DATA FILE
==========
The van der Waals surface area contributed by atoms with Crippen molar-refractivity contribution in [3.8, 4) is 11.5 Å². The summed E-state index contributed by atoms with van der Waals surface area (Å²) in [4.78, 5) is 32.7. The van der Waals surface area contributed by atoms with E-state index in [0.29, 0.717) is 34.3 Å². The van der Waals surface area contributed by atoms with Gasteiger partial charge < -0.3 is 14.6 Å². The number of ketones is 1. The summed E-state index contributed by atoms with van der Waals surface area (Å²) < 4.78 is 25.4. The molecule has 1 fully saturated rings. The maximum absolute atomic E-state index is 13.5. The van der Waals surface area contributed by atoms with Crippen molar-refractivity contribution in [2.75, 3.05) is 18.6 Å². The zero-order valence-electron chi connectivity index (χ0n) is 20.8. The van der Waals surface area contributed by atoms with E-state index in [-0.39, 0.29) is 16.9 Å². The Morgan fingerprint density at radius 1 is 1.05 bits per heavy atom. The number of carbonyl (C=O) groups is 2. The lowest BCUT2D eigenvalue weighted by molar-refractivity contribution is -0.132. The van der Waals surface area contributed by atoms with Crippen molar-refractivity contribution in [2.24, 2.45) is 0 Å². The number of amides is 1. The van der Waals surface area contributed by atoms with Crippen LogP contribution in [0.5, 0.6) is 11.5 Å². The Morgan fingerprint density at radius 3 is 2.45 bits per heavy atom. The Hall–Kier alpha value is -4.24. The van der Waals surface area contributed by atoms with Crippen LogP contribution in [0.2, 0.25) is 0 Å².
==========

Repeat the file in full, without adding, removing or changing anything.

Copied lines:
The van der Waals surface area contributed by atoms with Crippen molar-refractivity contribution in [3.8, 4) is 11.5 Å². The summed E-state index contributed by atoms with van der Waals surface area (Å²) in [4.78, 5) is 32.7. The van der Waals surface area contributed by atoms with E-state index in [0.29, 0.717) is 34.3 Å². The van der Waals surface area contributed by atoms with Gasteiger partial charge < -0.3 is 14.6 Å². The number of ketones is 1. The summed E-state index contributed by atoms with van der Waals surface area (Å²) < 4.78 is 25.4. The molecule has 1 fully saturated rings. The maximum absolute atomic E-state index is 13.5. The van der Waals surface area contributed by atoms with Crippen molar-refractivity contribution in [2.75, 3.05) is 18.6 Å². The zero-order valence-electron chi connectivity index (χ0n) is 20.8. The van der Waals surface area contributed by atoms with E-state index in [-0.39, 0.29) is 16.9 Å². The Morgan fingerprint density at radius 1 is 1.05 bits per heavy atom. The number of carbonyl (C=O) groups is 2. The lowest BCUT2D eigenvalue weighted by molar-refractivity contribution is -0.132. The van der Waals surface area contributed by atoms with Crippen molar-refractivity contribution in [2.24, 2.45) is 0 Å². The number of amides is 1. The van der Waals surface area contributed by atoms with Crippen LogP contribution in [0.5, 0.6) is 11.5 Å². The Morgan fingerprint density at radius 3 is 2.45 bits per heavy atom. The Hall–Kier alpha value is -4.24. The van der Waals surface area contributed by atoms with Crippen LogP contribution in [0.2, 0.25) is 0 Å².